The National Diet Library is the national library of Japan and among the largest libraries in the world. It was established in 1948 for the purpose of assisting members of the National Diet of Japan in researching matters of public policy; the library is similar in scope to the United States Library of Congress. The National Diet Library consists of two main facilities in Tōkyō and Kyōtō, several other branch libraries throughout Japan; the National Diet Library is the successor of three separate libraries: the library of the House of Peers, the library of the House of Representatives, both of which were established at the creation of Japan's Imperial Diet in 1890. The Diet's power in prewar Japan was limited, its need for information was "correspondingly small"; the original Diet libraries "never developed either the collections or the services which might have made them vital adjuncts of genuinely responsible legislative activity". Until Japan's defeat, the executive had controlled all political documents, depriving the people and the Diet of access to vital information.
The U. S. occupation forces under General Douglas MacArthur deemed reform of the Diet library system to be an important part of the democratization of Japan after its defeat in World War II. In 1946, each house of the Diet formed its own National Diet Library Standing Committee. Hani Gorō, a Marxist historian, imprisoned during the war for thought crimes and had been elected to the House of Councillors after the war, spearheaded the reform efforts. Hani envisioned the new body as "both a'citadel of popular sovereignty'", the means of realizing a "peaceful revolution"; the Occupation officers responsible for overseeing library reforms reported that, although the Occupation was a catalyst for change, local initiative pre-existed the Occupation, the successful reforms were due to dedicated Japanese like Hani. The National Diet Library opened in June 1948 in the present-day State Guest-House with an initial collection of 100,000 volumes; the first Librarian of the Diet Library was the politician Tokujirō Kanamori.
The philosopher Masakazu Nakai served as the first Vice Librarian. In 1949, the NDL became the only national library in Japan. At this time the collection gained an additional million volumes housed in the former National Library in Ueno. In 1961, the NDL opened at its present location in Nagatachō, adjacent to the National Diet. In 1986, the NDL's Annex was completed to accommodate a combined total of 12 million books and periodicals; the Kansai-kan, which opened in October 2002 in the Kansai Science City, has a collection of 6 million items. In May 2002, the NDL opened a new branch, the International Library of Children's Literature, in the former building of the Imperial Library in Ueno; this branch contains some 400,000 items of children's literature from around the world. Though the NDL's original mandate was to be a research library for the National Diet, the general public is the largest consumer of the library's services. In the fiscal year ending March 2004, for example, the library reported more than 250,000 reference inquiries.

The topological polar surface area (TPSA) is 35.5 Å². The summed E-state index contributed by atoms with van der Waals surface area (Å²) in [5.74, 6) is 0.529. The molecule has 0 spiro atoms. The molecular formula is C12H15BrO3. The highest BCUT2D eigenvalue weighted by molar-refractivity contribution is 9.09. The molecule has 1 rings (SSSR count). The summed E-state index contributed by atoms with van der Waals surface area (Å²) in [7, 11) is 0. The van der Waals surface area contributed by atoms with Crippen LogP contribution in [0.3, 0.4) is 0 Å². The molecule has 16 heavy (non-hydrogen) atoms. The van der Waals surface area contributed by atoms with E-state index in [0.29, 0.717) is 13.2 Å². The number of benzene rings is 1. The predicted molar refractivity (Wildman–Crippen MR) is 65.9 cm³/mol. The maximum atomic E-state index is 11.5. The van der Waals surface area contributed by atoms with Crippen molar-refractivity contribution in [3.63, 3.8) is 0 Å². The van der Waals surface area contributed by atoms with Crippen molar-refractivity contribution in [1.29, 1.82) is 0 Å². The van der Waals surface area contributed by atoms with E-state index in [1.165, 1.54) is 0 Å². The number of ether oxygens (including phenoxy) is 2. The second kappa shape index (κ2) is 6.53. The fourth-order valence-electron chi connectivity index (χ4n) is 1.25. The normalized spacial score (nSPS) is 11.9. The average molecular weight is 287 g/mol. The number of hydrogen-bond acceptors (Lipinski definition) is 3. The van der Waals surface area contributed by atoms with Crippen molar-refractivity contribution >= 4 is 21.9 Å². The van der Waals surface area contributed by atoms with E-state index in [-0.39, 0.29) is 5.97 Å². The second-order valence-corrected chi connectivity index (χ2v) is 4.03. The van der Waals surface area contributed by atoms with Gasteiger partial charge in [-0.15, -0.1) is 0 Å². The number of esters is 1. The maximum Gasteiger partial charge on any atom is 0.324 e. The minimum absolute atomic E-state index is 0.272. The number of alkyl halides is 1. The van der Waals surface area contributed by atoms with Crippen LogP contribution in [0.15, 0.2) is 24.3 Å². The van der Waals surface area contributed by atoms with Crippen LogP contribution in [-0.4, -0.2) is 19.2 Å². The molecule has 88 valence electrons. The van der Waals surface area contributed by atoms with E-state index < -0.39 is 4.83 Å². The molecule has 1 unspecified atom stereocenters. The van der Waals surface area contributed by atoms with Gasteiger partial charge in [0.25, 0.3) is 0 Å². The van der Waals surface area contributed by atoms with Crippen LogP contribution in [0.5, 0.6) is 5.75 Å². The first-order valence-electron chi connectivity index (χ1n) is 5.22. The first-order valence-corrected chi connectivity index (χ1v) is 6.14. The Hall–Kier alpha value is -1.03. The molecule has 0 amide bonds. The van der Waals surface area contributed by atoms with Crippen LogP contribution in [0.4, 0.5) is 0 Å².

As Japan's national library, the NDL collects copies of all publications published in Japan. Moreover, because the NDL serves as a research library for Diet members, their staffs, the general public, it maintains an extensive collection of materials published in foreign languages on a wide range of topics; the NDL has eight major specialized collections: Modern Political and Constitutional History. The Modern Political and Constitutional History Collection comprises some 300,000 items related to Japan's political and legal modernization in the 19th century, including the original document archives of important Japanese statesmen from the latter half of the 19th century and the early 20th century like Itō Hirobumi, Iwakura Tomomi, Sanjō Sanetomi, Mutsu Munemitsu, Terauchi Masatake, other influential figures from the Meiji and Taishō periods; the NDL has an extensive microform collection of some 30 million pages of documents relating to the Occupation of Japan after World War II. This collection include the documents prepared by General Headquarters and the Supreme Commander of the Allied Powers, the Far Eastern Commission, the United States Strategic Bombing Survey Team.
The Laws and Preliminary Records Collection consists of some 170,000 Japanese and 200,000 foreign-language documents concerning proceedings of the National Diet and the legislatures of some 70 foreign countries, the official gazettes, judicial opinions, international treaties pertaining to some 150 foreign countries. The NDL maintains a collection of some 530,000 books and booklets and 2 million microform titles relating to the sciences; these materials include, among other things, foreign doctoral dissertations in the sciences, the proceedings and reports of academic societies, catalogues of technical standards, etc. The NDL has a collection of 440,000 maps of Japan and other countries, including the topographica